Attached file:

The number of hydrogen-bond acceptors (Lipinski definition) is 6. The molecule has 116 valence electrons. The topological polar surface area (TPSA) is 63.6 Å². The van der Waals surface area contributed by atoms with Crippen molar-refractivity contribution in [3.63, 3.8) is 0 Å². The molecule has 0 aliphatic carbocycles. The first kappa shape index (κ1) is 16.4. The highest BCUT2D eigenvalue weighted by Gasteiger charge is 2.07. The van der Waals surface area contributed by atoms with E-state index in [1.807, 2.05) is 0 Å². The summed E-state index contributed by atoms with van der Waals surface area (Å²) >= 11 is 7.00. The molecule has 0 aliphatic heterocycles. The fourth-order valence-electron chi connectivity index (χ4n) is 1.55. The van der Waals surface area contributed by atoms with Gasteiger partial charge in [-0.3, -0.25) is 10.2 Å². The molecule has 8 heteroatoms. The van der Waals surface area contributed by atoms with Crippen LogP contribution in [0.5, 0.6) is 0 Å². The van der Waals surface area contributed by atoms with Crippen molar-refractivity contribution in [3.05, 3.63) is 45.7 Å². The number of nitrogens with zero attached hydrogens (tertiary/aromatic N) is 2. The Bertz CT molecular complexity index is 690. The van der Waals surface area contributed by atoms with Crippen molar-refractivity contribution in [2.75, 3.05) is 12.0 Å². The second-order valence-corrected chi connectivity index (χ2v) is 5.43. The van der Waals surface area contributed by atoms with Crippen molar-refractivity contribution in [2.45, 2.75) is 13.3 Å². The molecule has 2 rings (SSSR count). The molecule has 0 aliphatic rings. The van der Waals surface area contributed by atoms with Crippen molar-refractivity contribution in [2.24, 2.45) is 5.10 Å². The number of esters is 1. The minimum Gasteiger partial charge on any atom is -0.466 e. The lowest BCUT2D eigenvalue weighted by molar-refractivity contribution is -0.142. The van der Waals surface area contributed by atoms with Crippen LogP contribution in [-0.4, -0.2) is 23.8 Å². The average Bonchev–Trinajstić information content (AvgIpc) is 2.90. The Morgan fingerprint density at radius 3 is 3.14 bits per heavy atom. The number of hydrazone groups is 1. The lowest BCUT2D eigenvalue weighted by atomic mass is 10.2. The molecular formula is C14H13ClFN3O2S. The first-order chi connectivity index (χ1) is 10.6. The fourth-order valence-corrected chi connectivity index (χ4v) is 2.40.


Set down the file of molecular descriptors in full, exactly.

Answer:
The number of hydrogen-bond acceptors (Lipinski definition) is 6. The molecule has 116 valence electrons. The topological polar surface area (TPSA) is 63.6 Å². The van der Waals surface area contributed by atoms with Crippen molar-refractivity contribution in [3.63, 3.8) is 0 Å². The molecule has 0 aliphatic carbocycles. The first kappa shape index (κ1) is 16.4. The highest BCUT2D eigenvalue weighted by Gasteiger charge is 2.07. The van der Waals surface area contributed by atoms with E-state index in [1.807, 2.05) is 0 Å². The summed E-state index contributed by atoms with van der Waals surface area (Å²) >= 11 is 7.00. The molecule has 0 aliphatic heterocycles. The fourth-order valence-electron chi connectivity index (χ4n) is 1.55. The van der Waals surface area contributed by atoms with Gasteiger partial charge in [-0.3, -0.25) is 10.2 Å². The molecule has 8 heteroatoms. The van der Waals surface area contributed by atoms with Crippen LogP contribution in [0.5, 0.6) is 0 Å². The van der Waals surface area contributed by atoms with Crippen molar-refractivity contribution in [3.05, 3.63) is 45.7 Å². The number of nitrogens with zero attached hydrogens (tertiary/aromatic N) is 2. The Bertz CT molecular complexity index is 690. The van der Waals surface area contributed by atoms with Crippen molar-refractivity contribution in [2.75, 3.05) is 12.0 Å². The second-order valence-corrected chi connectivity index (χ2v) is 5.43. The van der Waals surface area contributed by atoms with Crippen molar-refractivity contribution in [2.45, 2.75) is 13.3 Å². The molecule has 2 rings (SSSR count). The molecule has 0 aliphatic rings. The van der Waals surface area contributed by atoms with Crippen molar-refractivity contribution in [2.24, 2.45) is 5.10 Å². The number of esters is 1. The minimum Gasteiger partial charge on any atom is -0.466 e. The lowest BCUT2D eigenvalue weighted by molar-refractivity contribution is -0.142. The van der Waals surface area contributed by atoms with Crippen LogP contribution in [-0.4, -0.2) is 23.8 Å². The average Bonchev–Trinajstić information content (AvgIpc) is 2.90. The Morgan fingerprint density at radius 3 is 3.14 bits per heavy atom. The number of hydrazone groups is 1. The lowest BCUT2D eigenvalue weighted by atomic mass is 10.2. The molecular formula is C14H13ClFN3O2S. The first-order chi connectivity index (χ1) is 10.6. The fourth-order valence-corrected chi connectivity index (χ4v) is 2.40.